I’ve recently been featured on Jackson’s Art Supplies blog for the way I use their own brand varnishes in my work. Here’s a snap of how prominently they’ve featured me: (Click image to go to the actual article.)
I’ve offered to also tell them about the bespoke frames I use for my canvas works, so that’s coming up in the next few weeks. It’s great exposure and I get to talk about a shop and products I use and trust. Everyone wins.
This recent feature has prompted me to add a Press Information and Links page to my art site and I’ll be adding a cut and paste friendly biography for use in web or print articles. All tremendously exciting.
Depression is a weird thing. It can take the things we know we’re good at, put them on a pedestal and strike a newcomer’s fear into your heart. I felt this about my art and my studio recently, and it’s something I have to overcome from time to time. I’m learning to keep going in those disorienting times, and recently I found myself doing one very focussed drawing to get me through the dark days. It’s a piece about coping, about the tiny things building to something greater. It is inspired by beach pebbles, but also came out as a kind of automatic writing.
(Click photo to see larger image.)
I had no strength to paint. No ideas. No will, no strength. Only fear. Depression has a way of taking that last shred of your being and making it feel irrelevant and pointless. It took my creating away from me for weeks till my painting studio felt like a bear trap with its giant teeth ready to clamp down and kill me if I entered. Yesterday was the first day of work in there in weeks. I had two stiff drinks, and headed in.
What I produced isn’t – in my own opinion – great, but it is production. Honest production. I, of course, tapped into the feelings from the past week of horrible treatment (and lack thereof) from my local surgery – specifically the doctor on call whilst mine is away on holiday. I pushed the anxiety, the hurt, the bad emotions and poison thoughts onto a couple of partly done canvases from my “shit” pile. I wasn’t brave enough to start with clean canvases, so I used the ready built paint layers and added, subtracted, manipulated them into finished works. They may or may not make it into my portfolio (there are plenty of things that shouldn’t be in there but are), but they needed to be done.
(Click photo to see larger image.)
So that leads me to this morning. I’m less anxious, less afraid. I have spent the last hour repairing and priming my a-frame sidewalk sign for a new message- it’s to advertise when I’m holding an open studio. I live on one of the two roads to the beach, so I get a lot of traffic. I have insurance for people visiting my workspace, so I’m going to invite them in. Perhaps they’ll go away with some of my work, perhaps not. The important thing is that this all builds up a broken girl and gets her doing what she’s meant to do again.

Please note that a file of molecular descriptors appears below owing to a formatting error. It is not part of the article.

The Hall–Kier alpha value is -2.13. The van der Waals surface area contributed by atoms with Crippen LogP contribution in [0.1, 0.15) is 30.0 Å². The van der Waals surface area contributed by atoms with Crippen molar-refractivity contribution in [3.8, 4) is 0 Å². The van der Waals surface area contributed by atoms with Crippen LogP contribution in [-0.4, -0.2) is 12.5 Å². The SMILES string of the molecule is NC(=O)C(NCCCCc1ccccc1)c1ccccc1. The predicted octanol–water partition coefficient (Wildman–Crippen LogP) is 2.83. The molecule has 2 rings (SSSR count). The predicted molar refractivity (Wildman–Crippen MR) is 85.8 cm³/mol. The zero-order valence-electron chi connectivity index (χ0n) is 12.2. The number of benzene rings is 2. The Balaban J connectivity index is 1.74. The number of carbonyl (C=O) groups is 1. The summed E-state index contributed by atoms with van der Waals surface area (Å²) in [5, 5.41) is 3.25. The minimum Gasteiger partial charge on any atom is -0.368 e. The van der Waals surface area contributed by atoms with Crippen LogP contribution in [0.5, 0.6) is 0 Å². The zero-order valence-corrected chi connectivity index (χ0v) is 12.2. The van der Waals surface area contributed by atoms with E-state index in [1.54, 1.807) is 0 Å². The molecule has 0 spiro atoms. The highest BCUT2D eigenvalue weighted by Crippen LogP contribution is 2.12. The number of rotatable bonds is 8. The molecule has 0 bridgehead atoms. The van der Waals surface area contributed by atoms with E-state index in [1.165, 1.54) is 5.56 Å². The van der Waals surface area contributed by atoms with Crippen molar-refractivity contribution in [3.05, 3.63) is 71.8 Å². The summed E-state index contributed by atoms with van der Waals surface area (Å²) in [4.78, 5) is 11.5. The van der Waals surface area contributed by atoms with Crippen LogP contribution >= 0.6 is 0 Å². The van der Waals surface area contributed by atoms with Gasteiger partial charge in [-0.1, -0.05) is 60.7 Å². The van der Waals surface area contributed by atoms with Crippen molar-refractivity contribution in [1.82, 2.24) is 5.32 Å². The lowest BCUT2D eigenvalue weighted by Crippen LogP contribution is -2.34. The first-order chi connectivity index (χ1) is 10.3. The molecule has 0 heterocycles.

Yesterday’s life drawing class gave me pause for thought: am I still needed? I have been teaching it weekly for nearly three years (about 140 classes, give or take) and in that time I’ve had students come and go, some attending the majority of that number of sessions. I am truly grateful for the opportunity and flattered that so many love my classes, but as we move forward I wonder if I am adding anything to the skillset of the artists beyond practice now.
I’ll explain. Most of those who attend my classes have done so many times over the years, if not regularly for more than a year or two. In this time I have covered numerous lesson plans, techniques, materials, and more. I’ve watched my group increase in confidence and skill. There is less need to comment on each individual’s work with constructive criticism/direction. Each is truly developing his own style. Each has heard me discuss similar topics for years now. I am beginning to wonder if I am needed…
What is needed is regular practice. The class environment – and having a teacher – is the weekly reminder for my artists to practice and to improve, but is this not something they can do on their own? Am I really adding to their development or is my class merely another reminder on a to-do list?
Perhaps I’m thinking about this too deeply and it is far simpler than my critical thinking regarding my teaching. Maybe people just enjoy coming to class, plain and simple. Maybe they enjoy the environment and my way of interacting with each of them. I can’t say. What I can tell you is that my students are far better life drawing artists than when I met them, and I know I have had something to do with that. I still enjoy what I do, and perhaps it’s enough that they enjoy it too. Might be time to poll them soon… Or push them harder. Food for thought.